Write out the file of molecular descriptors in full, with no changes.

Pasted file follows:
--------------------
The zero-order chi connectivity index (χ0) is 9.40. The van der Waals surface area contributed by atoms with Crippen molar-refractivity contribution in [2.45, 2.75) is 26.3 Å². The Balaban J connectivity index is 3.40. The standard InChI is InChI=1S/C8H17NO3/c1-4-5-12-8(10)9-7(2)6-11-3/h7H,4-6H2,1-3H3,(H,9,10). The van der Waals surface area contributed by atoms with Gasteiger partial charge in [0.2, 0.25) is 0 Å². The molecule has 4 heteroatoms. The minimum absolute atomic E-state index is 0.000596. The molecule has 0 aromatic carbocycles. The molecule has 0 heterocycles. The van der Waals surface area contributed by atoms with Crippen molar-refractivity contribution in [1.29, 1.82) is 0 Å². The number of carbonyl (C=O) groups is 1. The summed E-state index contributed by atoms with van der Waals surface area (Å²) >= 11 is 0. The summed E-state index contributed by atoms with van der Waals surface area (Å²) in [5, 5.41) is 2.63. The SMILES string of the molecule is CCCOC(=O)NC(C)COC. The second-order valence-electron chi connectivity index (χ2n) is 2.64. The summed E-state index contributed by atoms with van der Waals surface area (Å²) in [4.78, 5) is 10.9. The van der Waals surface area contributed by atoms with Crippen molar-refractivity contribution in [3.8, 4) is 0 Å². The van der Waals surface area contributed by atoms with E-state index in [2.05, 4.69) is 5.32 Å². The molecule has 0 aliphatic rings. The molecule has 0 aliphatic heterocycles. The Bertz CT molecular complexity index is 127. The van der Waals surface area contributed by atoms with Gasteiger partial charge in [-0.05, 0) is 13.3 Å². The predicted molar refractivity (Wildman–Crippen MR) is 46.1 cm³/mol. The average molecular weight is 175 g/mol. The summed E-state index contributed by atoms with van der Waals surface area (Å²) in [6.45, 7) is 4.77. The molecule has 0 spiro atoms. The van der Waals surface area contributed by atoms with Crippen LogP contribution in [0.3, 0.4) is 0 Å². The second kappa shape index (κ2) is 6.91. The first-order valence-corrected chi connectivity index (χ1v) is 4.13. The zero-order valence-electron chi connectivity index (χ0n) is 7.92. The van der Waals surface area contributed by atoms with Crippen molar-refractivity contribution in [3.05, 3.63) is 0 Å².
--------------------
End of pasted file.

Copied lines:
The zero-order chi connectivity index (χ0) is 9.40. The van der Waals surface area contributed by atoms with Crippen molar-refractivity contribution in [2.45, 2.75) is 26.3 Å². The Balaban J connectivity index is 3.40. The standard InChI is InChI=1S/C8H17NO3/c1-4-5-12-8(10)9-7(2)6-11-3/h7H,4-6H2,1-3H3,(H,9,10). The van der Waals surface area contributed by atoms with Gasteiger partial charge in [0.2, 0.25) is 0 Å². The molecule has 4 heteroatoms. The minimum absolute atomic E-state index is 0.000596. The molecule has 0 aromatic carbocycles. The molecule has 0 heterocycles. The van der Waals surface area contributed by atoms with Crippen molar-refractivity contribution in [1.29, 1.82) is 0 Å². The number of carbonyl (C=O) groups is 1. The summed E-state index contributed by atoms with van der Waals surface area (Å²) >= 11 is 0. The summed E-state index contributed by atoms with van der Waals surface area (Å²) in [5, 5.41) is 2.63. The SMILES string of the molecule is CCCOC(=O)NC(C)COC. The second-order valence-electron chi connectivity index (χ2n) is 2.64. The summed E-state index contributed by atoms with van der Waals surface area (Å²) in [4.78, 5) is 10.9. The van der Waals surface area contributed by atoms with Crippen molar-refractivity contribution in [3.8, 4) is 0 Å². The van der Waals surface area contributed by atoms with E-state index in [2.05, 4.69) is 5.32 Å². The molecule has 0 aliphatic rings. The molecule has 0 aliphatic heterocycles. The Bertz CT molecular complexity index is 127. The van der Waals surface area contributed by atoms with Gasteiger partial charge in [-0.05, 0) is 13.3 Å². The predicted molar refractivity (Wildman–Crippen MR) is 46.1 cm³/mol. The average molecular weight is 175 g/mol. The summed E-state index contributed by atoms with van der Waals surface area (Å²) in [6.45, 7) is 4.77. The molecule has 0 spiro atoms. The van der Waals surface area contributed by atoms with Crippen LogP contribution in [0.3, 0.4) is 0 Å². The second kappa shape index (κ2) is 6.91. The first-order valence-corrected chi connectivity index (χ1v) is 4.13. The zero-order valence-electron chi connectivity index (χ0n) is 7.92. The van der Waals surface area contributed by atoms with Crippen molar-refractivity contribution in [3.05, 3.63) is 0 Å².